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Terms in this set (41)
Essential Law Courts, these 13 government agencies were responsible for registering (or making official) royal edicts. Subdued by Louis XVI, they frustrate attempts by the monarchy to solve economic problems, choosing to serve their own interests under the label of defending liberty against the arbitrary power of the monarch.
Louis XV (1715-1774)
- King of France (1774-1792). In 1789 he summoned the Estates-General, but he did not grant the reforms that were demanded and revolution followed. Louis and his queen, Marie Antoinette, were executed in 1793.
Louis XVI (23 August 1754 - 21 January 1793) was King of France and Navarre from 1774 until 1791, after which he was subsequently King of the French from 1791 to 1792, before his deposition and execution during the French Revolution. His father, Louis, Dauphin of France, was the son and heir apparent of Louis XV of France. Due to the Dauphin's death in 1765, Louis succeeded his grandfather in 1774.
Louis's indecisiveness and conservatism led some elements of the people of France eventually to view him as a symbol of the perceived tyranny of the ancien régime, and his popularity deteriorated progressively
Charles Alexandre de Calonne
minister of France who proposed to encourage internal trade, lower taxes, nd transform peasants' services to money payments; urged introduction of new land tax that would require payments from all landowners regardless of social status; intended to make local assemblies to approve land taxes with voting power based on amount of land owned not social status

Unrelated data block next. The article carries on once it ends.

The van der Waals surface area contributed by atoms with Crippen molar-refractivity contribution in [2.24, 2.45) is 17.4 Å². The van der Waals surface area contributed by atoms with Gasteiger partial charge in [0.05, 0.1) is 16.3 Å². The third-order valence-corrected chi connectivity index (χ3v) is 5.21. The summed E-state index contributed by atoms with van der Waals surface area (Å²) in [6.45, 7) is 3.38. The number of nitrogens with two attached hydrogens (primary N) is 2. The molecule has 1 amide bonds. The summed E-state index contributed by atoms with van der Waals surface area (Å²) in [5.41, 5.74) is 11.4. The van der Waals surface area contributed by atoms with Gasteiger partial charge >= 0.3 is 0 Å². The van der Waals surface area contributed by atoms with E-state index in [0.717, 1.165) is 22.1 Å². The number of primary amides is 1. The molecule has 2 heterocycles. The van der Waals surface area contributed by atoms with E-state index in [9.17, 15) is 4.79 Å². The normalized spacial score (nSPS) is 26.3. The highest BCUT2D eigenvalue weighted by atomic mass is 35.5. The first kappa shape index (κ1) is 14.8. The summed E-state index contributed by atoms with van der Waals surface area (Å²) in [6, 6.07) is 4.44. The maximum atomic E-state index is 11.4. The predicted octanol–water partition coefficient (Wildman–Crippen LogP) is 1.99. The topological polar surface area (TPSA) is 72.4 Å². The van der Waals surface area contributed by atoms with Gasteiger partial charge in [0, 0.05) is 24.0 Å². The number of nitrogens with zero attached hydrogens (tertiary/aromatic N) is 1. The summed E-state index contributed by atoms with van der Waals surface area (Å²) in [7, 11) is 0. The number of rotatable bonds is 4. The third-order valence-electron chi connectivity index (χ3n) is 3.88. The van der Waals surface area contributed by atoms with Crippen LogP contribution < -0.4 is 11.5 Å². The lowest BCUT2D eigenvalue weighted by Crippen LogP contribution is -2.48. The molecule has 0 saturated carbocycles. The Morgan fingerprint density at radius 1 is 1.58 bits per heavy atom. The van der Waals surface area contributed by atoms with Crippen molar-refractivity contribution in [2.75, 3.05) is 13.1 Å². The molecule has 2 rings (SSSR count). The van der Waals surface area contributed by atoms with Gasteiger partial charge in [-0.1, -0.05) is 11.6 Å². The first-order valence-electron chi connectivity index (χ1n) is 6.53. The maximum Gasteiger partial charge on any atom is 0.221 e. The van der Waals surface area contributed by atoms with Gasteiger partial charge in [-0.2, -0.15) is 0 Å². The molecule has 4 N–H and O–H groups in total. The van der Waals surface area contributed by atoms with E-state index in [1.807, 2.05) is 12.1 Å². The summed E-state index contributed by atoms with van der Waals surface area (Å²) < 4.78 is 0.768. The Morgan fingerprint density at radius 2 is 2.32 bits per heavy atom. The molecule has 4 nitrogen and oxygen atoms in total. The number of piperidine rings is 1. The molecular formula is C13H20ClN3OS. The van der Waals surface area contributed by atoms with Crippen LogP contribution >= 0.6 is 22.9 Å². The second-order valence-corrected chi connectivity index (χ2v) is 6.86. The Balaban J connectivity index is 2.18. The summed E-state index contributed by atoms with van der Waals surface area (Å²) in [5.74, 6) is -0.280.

A Swiss-born banker who served as France's director general of finance in the late 1770s, with high hopes of instituting reform. As it turned out, Necker was able only to propose small efforts at eliminating costly inefficiencies. He did produce a government budget, however, for the first time in French history.
Tax on salt during pre-revolutionary France-included in the Estate's list of grievances.
An assembly of representatives from all three estates to approve the new tax solution. The first estate was made up of clergy of Roman Catholic Church. The second estate made up of rich nobles. The third estate was the lower class and peasant farmers
Clergy, Exempt from the Taille, a divided group in the 18th century France, as higher clergy were aristocrats and shared interests with the mobility, while parish priests were often commoners.
Nobility, also somewhat divided during the French Revolution period. Nobility of the sword were descendants of the medieval nobility, offices, military officers, and royal law courts.
Commoners, Overwhelming majority of society, included peasantry and growing Bourgeoisie. Their discontent was a powerful force during the French Revolution.
Abbe Emmanuel Sieyes ("What is the 3rd Estate?")
"What is the 3rd Estate?" -> makes an argument for nationalism, says the 3rd estate does all the work and the 1st and 2nd mooches, wants to double representation for 3rd estate from 300 to 600
cahiers de doleances
statements of local grievances drafted throughout France during the elections to the Estates-General, advocating a regular constitutional government abolishing fiscal privileges of the church and nobility
National Constituent Assembly
The king eventually gave into the National Assembly and requested that the FIrst and Second Estate to join the National Assembly. This new legislative body was known by this term., New name taken by the National Assembly
Tennis Court Oath
3 days after the formation of the National Assembly, the Third Estate arrived at their meeting place and found that they had been locked out. They met instead on the nearby Tennis Court and swore an oath that they would continue to meet until a constitution had been written.